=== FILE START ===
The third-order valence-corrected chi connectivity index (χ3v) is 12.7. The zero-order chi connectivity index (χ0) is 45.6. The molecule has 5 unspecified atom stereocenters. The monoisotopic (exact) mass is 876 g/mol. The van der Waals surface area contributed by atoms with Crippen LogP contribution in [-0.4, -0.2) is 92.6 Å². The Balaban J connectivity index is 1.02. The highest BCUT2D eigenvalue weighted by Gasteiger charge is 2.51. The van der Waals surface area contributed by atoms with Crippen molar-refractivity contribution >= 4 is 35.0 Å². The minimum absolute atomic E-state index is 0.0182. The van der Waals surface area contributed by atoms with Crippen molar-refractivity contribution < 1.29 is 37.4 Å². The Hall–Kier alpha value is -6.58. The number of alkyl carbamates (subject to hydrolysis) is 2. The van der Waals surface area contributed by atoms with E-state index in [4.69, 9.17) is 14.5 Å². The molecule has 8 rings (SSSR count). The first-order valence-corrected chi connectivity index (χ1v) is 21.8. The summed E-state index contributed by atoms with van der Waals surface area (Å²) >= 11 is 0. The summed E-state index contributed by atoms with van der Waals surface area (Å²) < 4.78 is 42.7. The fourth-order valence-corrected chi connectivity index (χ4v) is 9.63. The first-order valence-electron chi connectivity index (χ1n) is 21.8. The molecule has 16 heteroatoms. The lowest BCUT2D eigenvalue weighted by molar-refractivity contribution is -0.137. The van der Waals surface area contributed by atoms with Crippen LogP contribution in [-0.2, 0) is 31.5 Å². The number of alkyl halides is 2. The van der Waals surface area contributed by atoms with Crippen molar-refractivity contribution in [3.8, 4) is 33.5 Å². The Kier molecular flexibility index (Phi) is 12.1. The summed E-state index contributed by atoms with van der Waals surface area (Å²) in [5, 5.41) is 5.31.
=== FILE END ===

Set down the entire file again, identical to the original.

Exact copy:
The third-order valence-corrected chi connectivity index (χ3v) is 12.7. The zero-order chi connectivity index (χ0) is 45.6. The molecule has 5 unspecified atom stereocenters. The monoisotopic (exact) mass is 876 g/mol. The van der Waals surface area contributed by atoms with Crippen LogP contribution in [-0.4, -0.2) is 92.6 Å². The Balaban J connectivity index is 1.02. The highest BCUT2D eigenvalue weighted by Gasteiger charge is 2.51. The van der Waals surface area contributed by atoms with Crippen molar-refractivity contribution >= 4 is 35.0 Å². The minimum absolute atomic E-state index is 0.0182. The van der Waals surface area contributed by atoms with Crippen molar-refractivity contribution < 1.29 is 37.4 Å². The Hall–Kier alpha value is -6.58. The number of alkyl carbamates (subject to hydrolysis) is 2. The van der Waals surface area contributed by atoms with E-state index in [4.69, 9.17) is 14.5 Å². The molecule has 8 rings (SSSR count). The first-order valence-corrected chi connectivity index (χ1v) is 21.8. The summed E-state index contributed by atoms with van der Waals surface area (Å²) >= 11 is 0. The summed E-state index contributed by atoms with van der Waals surface area (Å²) < 4.78 is 42.7. The fourth-order valence-corrected chi connectivity index (χ4v) is 9.63. The first-order valence-electron chi connectivity index (χ1n) is 21.8. The molecule has 16 heteroatoms. The lowest BCUT2D eigenvalue weighted by molar-refractivity contribution is -0.137. The van der Waals surface area contributed by atoms with Crippen LogP contribution in [-0.2, 0) is 31.5 Å². The number of alkyl halides is 2. The van der Waals surface area contributed by atoms with Crippen molar-refractivity contribution in [3.8, 4) is 33.5 Å². The Kier molecular flexibility index (Phi) is 12.1. The summed E-state index contributed by atoms with van der Waals surface area (Å²) in [5, 5.41) is 5.31.